Budgeting my communication capacity
June 03, 2023
Spring 2023 was fun. After 7 years in one company, I started a new role in a very different type of business, with a very different tech stack. Bold move for me! The entire process from interviewing to signing an offer to opening my first PR in a new team took almost a year. Landing a job in tech is hard. “The system is broken” is a common phrase to hear when engineers of all seniority levels share their hiring experiences. Funny enough, my new job is to build products for recruiters. Let’s see if I can help to “fix the system.” I’ll start by sharing some learnings from my recent job change project. And the first one is all about networking.
I’m an introvert. I enjoy the comfort and solitude of remote work with async communication. When I’m in the flow, I can solve a wide range of technical problems from backend to frontend, from planning to shipping, from enterprise to greenfield. Out of 100%, 80% of my capacity is technical, and the remaining 20% is communication skills. However, those 20% were barely enough to support all of my technical work, especially when I started taking on more management responsibilities. I had ambition, and growing often meant management.
Introverts on the other side of the screen will understand that once you’ve spent all your communication budget, it’s a hard stop. I had been working like this for years, not leaving any of my “extrovert” budget for the outer IT space.
As a result, when it was time to move on, I had very few useful connections and an outdated understanding of the IT recruitment market. I had to go through cold interviews with their live coding sessions, algorithmic problems, personality tests, and other humiliating experiences. Not fun at all.
The most popular advice I received during that period was to keep interviewing. I was told to schedule as many interviews as possible until I became comfortable with them. I was advised to stretch my 20% even further.
Today, I have a better advice for myself: budget your communication capacity to stay in sync with the IT reality. This means reserving 5% of my extravert capacity for external activities and spending that 5% wisely. Booking every morning for yet another interview call is not wise at all.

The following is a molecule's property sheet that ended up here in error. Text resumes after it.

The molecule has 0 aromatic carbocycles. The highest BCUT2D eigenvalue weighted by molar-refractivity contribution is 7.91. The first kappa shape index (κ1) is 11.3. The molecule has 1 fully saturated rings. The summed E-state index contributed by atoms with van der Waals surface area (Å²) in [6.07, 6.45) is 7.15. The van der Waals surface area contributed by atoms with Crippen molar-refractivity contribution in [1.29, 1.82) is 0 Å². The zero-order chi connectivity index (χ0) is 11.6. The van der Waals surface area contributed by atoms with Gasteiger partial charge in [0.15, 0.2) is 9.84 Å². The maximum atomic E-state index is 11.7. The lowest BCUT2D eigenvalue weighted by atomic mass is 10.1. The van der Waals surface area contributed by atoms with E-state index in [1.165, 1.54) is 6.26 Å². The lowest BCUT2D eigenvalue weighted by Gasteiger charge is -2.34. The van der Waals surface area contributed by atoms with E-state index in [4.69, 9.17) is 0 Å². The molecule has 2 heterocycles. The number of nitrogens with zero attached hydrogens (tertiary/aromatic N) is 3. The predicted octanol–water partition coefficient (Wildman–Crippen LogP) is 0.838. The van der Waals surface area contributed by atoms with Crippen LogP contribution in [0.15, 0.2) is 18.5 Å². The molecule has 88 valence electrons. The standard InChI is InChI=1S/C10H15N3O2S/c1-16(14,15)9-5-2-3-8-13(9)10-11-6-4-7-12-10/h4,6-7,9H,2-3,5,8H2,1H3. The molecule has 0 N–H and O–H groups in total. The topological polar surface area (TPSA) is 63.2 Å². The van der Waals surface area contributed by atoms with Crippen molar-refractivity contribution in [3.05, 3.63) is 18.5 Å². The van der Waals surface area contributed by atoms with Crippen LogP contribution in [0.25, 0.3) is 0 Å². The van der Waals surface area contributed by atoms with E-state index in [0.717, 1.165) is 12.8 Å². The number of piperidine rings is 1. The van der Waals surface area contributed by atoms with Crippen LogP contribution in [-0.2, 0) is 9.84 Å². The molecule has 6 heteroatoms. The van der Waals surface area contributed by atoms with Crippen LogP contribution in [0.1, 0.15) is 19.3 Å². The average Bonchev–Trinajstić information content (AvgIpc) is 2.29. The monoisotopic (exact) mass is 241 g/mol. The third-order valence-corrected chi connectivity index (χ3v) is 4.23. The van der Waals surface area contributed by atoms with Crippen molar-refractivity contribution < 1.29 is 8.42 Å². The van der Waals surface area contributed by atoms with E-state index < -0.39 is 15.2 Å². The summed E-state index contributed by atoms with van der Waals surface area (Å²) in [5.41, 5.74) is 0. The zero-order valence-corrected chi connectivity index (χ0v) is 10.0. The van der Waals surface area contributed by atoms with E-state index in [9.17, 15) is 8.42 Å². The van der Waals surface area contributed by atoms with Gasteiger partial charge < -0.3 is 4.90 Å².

While 5% may seem like a small number, there are many activities in IT that bring a lot of value with just a bit of communication effort. Let me share some concrete examples that have worked for me:
Meetups and conferences
I found my current employer on meetup.com. I have also built strong connections with people I met at meetups and conferences. For me, the best way to network at a conference is to give a talk. This way, people come to me with specific questions, and I don’t need to worry about how to start a conversation. I can also build good relationships with other speakers by giving feedback and asking follow-up questions. Even if I don’t create any meaningful connections, I go home inspired and motivated. Good enough for me.
Mentorship and coaching
I feel much more comfortable in deeper 1:1 conversations than in group activities with strangers. Mentorship sessions were the main source of energy for me in 2022. I spoke to engineers and leaders from various organisations, and everyone was very helpful and supportive. Today, I have a couple of trusted mentors, and offer engineering mentorships myself on ADPList. If you are new to mentorship read my post “Where to find a mentor” to get started.